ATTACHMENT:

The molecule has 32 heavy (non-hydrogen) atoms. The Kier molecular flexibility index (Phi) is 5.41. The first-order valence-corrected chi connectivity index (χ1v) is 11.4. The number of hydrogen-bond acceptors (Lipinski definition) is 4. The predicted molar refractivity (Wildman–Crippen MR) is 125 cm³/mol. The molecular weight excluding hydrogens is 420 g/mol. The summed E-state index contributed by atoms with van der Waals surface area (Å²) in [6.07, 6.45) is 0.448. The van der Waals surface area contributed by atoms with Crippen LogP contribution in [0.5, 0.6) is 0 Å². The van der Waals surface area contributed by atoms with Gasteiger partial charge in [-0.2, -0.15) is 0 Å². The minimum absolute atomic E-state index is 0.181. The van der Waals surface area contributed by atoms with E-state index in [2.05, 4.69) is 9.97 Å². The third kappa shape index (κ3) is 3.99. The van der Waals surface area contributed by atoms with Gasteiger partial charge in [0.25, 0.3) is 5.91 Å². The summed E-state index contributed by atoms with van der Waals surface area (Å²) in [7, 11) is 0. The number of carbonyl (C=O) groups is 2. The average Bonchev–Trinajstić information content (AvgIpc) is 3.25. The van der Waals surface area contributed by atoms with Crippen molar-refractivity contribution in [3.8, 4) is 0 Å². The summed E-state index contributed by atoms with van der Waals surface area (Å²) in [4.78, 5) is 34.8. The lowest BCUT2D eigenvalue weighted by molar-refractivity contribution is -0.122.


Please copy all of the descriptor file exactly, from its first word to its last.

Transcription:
The molecule has 32 heavy (non-hydrogen) atoms. The Kier molecular flexibility index (Phi) is 5.41. The first-order valence-corrected chi connectivity index (χ1v) is 11.4. The number of hydrogen-bond acceptors (Lipinski definition) is 4. The predicted molar refractivity (Wildman–Crippen MR) is 125 cm³/mol. The molecular weight excluding hydrogens is 420 g/mol. The summed E-state index contributed by atoms with van der Waals surface area (Å²) in [6.07, 6.45) is 0.448. The van der Waals surface area contributed by atoms with Crippen LogP contribution in [0.5, 0.6) is 0 Å². The van der Waals surface area contributed by atoms with Gasteiger partial charge in [-0.2, -0.15) is 0 Å². The minimum absolute atomic E-state index is 0.181. The van der Waals surface area contributed by atoms with E-state index in [2.05, 4.69) is 9.97 Å². The third kappa shape index (κ3) is 3.99. The van der Waals surface area contributed by atoms with Gasteiger partial charge in [0.25, 0.3) is 5.91 Å². The summed E-state index contributed by atoms with van der Waals surface area (Å²) in [7, 11) is 0. The number of carbonyl (C=O) groups is 2. The average Bonchev–Trinajstić information content (AvgIpc) is 3.25. The van der Waals surface area contributed by atoms with Crippen molar-refractivity contribution in [3.8, 4) is 0 Å². The summed E-state index contributed by atoms with van der Waals surface area (Å²) in [4.78, 5) is 34.8. The lowest BCUT2D eigenvalue weighted by molar-refractivity contribution is -0.122.